December 29, 2013

Todaiji Daibutsuden

Todaiji, a sprawling temple complex located in Nara, around three hours away from Tokyo by bullet train. Its history is seen as one of the cornerstones of Japanese history. Built in the 8th century, a time of extreme disasters and epidemics, the then-Emperor Shomu ordered the construction of provincial temples throughout japan, and made Todaiji the head of all of them. 

 This is merely the gate leading to the Daibutsuden (Big Buddha Hall). Quite incredibly, the Daibutsuden is the world's largest wooden construction.
Passing through the gates, looked over by a Nio Guardian King. Yes, that is a deer, and they will be featured in their own post.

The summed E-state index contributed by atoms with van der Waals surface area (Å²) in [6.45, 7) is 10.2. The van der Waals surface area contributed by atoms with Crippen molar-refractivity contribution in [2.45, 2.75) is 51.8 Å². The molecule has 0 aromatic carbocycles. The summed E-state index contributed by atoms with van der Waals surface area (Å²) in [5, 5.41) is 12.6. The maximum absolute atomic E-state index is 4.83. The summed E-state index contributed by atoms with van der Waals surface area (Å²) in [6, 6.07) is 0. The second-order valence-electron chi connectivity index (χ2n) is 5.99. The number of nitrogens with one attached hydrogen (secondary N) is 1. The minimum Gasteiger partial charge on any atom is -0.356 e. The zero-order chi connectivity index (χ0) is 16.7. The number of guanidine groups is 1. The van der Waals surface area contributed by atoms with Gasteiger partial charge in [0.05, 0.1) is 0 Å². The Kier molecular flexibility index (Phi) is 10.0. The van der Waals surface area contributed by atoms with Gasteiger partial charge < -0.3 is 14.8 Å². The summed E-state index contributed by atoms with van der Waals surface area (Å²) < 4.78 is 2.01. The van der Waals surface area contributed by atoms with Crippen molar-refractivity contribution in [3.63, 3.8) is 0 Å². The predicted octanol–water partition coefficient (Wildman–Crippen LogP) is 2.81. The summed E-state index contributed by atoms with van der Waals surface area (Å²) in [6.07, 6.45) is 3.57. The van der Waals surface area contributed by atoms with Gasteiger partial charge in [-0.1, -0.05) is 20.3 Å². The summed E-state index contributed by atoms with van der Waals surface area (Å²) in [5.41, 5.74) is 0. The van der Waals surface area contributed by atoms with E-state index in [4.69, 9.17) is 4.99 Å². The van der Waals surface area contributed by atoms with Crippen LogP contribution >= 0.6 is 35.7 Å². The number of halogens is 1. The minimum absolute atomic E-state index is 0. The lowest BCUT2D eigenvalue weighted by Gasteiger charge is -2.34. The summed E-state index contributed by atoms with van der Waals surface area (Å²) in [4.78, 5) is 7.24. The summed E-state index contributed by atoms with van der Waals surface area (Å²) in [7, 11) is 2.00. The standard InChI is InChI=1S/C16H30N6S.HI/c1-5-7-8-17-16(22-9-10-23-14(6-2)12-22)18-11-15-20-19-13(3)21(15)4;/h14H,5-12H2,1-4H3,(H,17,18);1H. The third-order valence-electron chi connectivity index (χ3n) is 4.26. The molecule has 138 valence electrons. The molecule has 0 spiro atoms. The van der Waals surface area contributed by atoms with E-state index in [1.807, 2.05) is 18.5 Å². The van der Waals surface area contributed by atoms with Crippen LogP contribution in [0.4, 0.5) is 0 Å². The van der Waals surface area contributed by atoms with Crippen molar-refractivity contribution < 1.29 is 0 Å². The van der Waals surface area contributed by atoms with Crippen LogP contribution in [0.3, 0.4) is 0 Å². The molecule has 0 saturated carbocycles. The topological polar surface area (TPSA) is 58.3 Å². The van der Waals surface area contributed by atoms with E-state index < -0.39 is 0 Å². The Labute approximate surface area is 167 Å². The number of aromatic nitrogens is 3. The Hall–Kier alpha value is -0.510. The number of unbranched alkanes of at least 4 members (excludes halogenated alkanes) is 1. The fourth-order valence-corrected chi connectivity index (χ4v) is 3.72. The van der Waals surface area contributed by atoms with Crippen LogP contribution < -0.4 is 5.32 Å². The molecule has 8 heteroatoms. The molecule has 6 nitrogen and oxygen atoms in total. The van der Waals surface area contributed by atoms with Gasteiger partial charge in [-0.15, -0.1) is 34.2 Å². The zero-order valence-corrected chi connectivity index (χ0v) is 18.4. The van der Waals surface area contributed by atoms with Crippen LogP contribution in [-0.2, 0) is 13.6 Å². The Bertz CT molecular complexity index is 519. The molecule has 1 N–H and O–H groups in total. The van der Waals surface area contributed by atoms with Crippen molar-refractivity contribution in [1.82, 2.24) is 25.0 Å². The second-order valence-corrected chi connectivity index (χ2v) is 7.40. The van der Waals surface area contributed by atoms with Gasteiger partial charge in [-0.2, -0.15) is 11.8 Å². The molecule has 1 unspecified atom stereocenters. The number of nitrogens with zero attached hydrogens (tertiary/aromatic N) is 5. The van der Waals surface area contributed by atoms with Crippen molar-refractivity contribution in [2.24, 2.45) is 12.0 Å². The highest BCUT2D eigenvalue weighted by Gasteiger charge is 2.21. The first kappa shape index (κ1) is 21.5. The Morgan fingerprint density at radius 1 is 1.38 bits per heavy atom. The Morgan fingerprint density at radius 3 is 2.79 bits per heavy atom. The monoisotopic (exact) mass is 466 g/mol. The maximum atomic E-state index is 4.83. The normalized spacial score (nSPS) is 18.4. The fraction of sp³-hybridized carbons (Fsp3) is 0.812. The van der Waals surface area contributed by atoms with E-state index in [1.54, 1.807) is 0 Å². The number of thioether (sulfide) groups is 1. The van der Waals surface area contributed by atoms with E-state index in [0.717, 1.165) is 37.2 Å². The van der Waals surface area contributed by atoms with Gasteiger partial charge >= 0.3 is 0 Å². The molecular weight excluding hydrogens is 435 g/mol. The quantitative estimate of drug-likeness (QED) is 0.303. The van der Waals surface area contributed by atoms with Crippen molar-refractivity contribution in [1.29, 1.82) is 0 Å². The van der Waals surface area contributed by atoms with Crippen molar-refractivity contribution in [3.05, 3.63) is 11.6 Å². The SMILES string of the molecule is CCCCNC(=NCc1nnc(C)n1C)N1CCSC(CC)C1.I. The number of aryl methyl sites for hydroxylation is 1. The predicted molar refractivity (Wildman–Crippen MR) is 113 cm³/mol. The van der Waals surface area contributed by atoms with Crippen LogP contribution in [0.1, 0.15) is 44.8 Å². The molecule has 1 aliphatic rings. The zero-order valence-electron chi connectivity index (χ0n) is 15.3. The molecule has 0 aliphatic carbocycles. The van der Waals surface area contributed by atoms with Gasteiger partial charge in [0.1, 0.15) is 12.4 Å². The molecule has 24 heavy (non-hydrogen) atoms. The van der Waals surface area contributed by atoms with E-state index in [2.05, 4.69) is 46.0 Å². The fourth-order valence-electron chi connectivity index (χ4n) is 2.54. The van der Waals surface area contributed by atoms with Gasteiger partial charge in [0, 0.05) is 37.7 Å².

The main hall has been rebuilt twice, but is still hundreds of years old.

The exterior of the Great Buddha Hall. The hallways extend from either direction of the main building, and wrap all around in a giant square. The hallways are closed to visitors.

A view of the hallway.

This bronze Daibutusu (Buddha) is one of Japan's largest and is 15 meters tall.

These etchings have been reproduced at the base of the Buddha.

This massive block was laid against one of the corners of the temple.

There was a line of schoolkids on a school outing waiting to crawl through the pillar.  It is said that those who can squeeze through this opening will be granted enlightenment in their next life.

This was outside the main building.

Even the gumball machines here are Buddhism-related.

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